3D printing storefronts are probably the only new type of retail I’ve heard about in a long time. Staples will be rolling out 3D printers in Europe this Spring (no US date?).
- Deezemaker: Bukobot creator Diego Porqueras’s shop is also a hackerspace.
- The Makerbot Retail Store opened this year, a few blocks from Soho no less.
- Paris now has a 3D printshop at Protoshop.
- 3DEA in NY: A temporary pop up shop; more like a gallery, but still a storefront.
3. Inexpensive scanning and 3D input devices that are actually usable
We’re not at the point yet where it is reasonable to duplicate real world objects the way we do sheets of paper or digital objects. One of the most interesting uses of 3D scanners now is in taking samples of the world, then incorporating those models into new objects. Scan that seashell, tweak it, then scale it up into the roof of an amphitheatre; that kind of thing.
- 123D Catch works surpsingly well in what is a pretty difficult application area. This seems to have become the standard, displacing other apps like Trimensional.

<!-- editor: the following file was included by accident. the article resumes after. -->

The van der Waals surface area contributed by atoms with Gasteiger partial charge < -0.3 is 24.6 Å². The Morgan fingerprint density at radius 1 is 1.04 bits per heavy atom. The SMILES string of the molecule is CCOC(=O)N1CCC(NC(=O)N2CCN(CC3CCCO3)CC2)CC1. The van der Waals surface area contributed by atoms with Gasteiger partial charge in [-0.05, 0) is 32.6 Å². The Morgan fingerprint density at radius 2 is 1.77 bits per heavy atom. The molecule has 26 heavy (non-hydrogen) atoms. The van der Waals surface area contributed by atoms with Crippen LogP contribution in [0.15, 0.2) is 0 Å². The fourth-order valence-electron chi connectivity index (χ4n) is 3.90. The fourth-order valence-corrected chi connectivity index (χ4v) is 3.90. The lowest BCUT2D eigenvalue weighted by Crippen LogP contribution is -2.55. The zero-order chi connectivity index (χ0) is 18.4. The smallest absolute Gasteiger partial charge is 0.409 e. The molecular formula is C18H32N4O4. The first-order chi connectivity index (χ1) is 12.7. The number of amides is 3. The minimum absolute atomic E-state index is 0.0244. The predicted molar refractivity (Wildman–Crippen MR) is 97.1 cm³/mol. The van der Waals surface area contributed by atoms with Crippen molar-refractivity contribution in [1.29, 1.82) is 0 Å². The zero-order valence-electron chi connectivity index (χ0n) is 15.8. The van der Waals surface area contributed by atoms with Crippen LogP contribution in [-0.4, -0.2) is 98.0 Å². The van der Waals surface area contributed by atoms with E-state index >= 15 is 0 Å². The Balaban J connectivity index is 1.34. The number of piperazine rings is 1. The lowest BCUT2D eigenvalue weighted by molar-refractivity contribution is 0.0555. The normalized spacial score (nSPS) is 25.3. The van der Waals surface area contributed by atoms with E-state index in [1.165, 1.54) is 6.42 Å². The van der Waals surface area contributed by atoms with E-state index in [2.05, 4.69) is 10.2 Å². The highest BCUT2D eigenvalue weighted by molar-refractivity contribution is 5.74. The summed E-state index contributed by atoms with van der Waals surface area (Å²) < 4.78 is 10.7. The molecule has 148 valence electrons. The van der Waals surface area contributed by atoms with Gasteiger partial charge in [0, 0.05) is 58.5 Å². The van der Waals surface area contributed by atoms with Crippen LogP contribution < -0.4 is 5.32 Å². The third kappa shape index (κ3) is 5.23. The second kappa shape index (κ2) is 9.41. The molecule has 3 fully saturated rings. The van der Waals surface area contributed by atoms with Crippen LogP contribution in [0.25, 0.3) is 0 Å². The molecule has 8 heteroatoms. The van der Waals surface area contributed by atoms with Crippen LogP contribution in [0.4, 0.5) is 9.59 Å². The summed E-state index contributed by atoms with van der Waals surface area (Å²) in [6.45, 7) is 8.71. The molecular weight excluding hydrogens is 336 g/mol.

- On Windows you can use Kinect + ReconstructMe
- I imagine the Leap Motion will be a player in the 3D input device area.
Anna Kazuinas France’s Halloween treats started with a 3D scan of a skull.
4. More/more better printers and prints.
This was the theme of Maker Faire NY and I expect that to continue: more people making more and more better printers and prints.
- Deltabots: The Rostock was the only Deltabot at Maker Faire NY; I expect to see more this time around, like DeltaMaker.
- Adafruit has a new category for selling bearings, couplers, pulleys, etc. Could we see an Adafruit 3d printer someday? If not, certainly this will help more people get started with designing their own machines and mechanisms.